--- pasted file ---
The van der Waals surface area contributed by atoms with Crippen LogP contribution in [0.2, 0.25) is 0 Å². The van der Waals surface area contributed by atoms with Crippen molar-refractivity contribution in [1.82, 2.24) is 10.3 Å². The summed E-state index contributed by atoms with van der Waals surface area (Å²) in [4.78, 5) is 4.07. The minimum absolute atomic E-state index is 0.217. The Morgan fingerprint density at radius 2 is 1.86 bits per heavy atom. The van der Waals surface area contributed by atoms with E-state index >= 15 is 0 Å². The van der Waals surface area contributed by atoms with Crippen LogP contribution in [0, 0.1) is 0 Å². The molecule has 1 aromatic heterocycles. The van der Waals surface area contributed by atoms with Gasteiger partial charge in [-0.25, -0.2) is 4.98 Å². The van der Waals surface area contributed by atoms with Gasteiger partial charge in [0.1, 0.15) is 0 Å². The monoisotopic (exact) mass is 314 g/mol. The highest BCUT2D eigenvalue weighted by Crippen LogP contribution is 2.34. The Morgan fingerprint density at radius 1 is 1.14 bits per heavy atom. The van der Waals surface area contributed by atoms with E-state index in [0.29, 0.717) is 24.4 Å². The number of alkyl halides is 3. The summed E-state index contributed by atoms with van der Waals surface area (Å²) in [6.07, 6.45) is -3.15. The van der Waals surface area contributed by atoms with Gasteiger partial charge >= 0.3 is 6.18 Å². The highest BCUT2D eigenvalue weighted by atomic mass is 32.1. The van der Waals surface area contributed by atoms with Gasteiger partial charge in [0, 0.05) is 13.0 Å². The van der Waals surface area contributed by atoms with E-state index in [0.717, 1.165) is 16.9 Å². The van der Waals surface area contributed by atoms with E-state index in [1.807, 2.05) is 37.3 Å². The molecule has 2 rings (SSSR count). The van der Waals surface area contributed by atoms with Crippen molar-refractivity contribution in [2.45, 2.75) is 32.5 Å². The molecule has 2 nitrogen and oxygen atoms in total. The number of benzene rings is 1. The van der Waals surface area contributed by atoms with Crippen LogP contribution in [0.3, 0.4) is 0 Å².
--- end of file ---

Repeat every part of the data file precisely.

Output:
The van der Waals surface area contributed by atoms with Crippen LogP contribution in [0.2, 0.25) is 0 Å². The van der Waals surface area contributed by atoms with Crippen molar-refractivity contribution in [1.82, 2.24) is 10.3 Å². The summed E-state index contributed by atoms with van der Waals surface area (Å²) in [4.78, 5) is 4.07. The minimum absolute atomic E-state index is 0.217. The Morgan fingerprint density at radius 2 is 1.86 bits per heavy atom. The van der Waals surface area contributed by atoms with E-state index >= 15 is 0 Å². The van der Waals surface area contributed by atoms with Crippen LogP contribution in [0, 0.1) is 0 Å². The molecule has 1 aromatic heterocycles. The van der Waals surface area contributed by atoms with Gasteiger partial charge in [-0.25, -0.2) is 4.98 Å². The van der Waals surface area contributed by atoms with Gasteiger partial charge in [0.1, 0.15) is 0 Å². The monoisotopic (exact) mass is 314 g/mol. The highest BCUT2D eigenvalue weighted by Crippen LogP contribution is 2.34. The Morgan fingerprint density at radius 1 is 1.14 bits per heavy atom. The van der Waals surface area contributed by atoms with E-state index in [0.29, 0.717) is 24.4 Å². The number of alkyl halides is 3. The summed E-state index contributed by atoms with van der Waals surface area (Å²) in [6.07, 6.45) is -3.15. The van der Waals surface area contributed by atoms with Gasteiger partial charge >= 0.3 is 6.18 Å². The highest BCUT2D eigenvalue weighted by atomic mass is 32.1. The van der Waals surface area contributed by atoms with Gasteiger partial charge in [0, 0.05) is 13.0 Å². The van der Waals surface area contributed by atoms with E-state index in [0.717, 1.165) is 16.9 Å². The van der Waals surface area contributed by atoms with E-state index in [1.807, 2.05) is 37.3 Å². The molecule has 2 rings (SSSR count). The van der Waals surface area contributed by atoms with Crippen molar-refractivity contribution in [2.45, 2.75) is 32.5 Å². The molecule has 2 nitrogen and oxygen atoms in total. The number of benzene rings is 1. The van der Waals surface area contributed by atoms with Crippen LogP contribution in [0.3, 0.4) is 0 Å².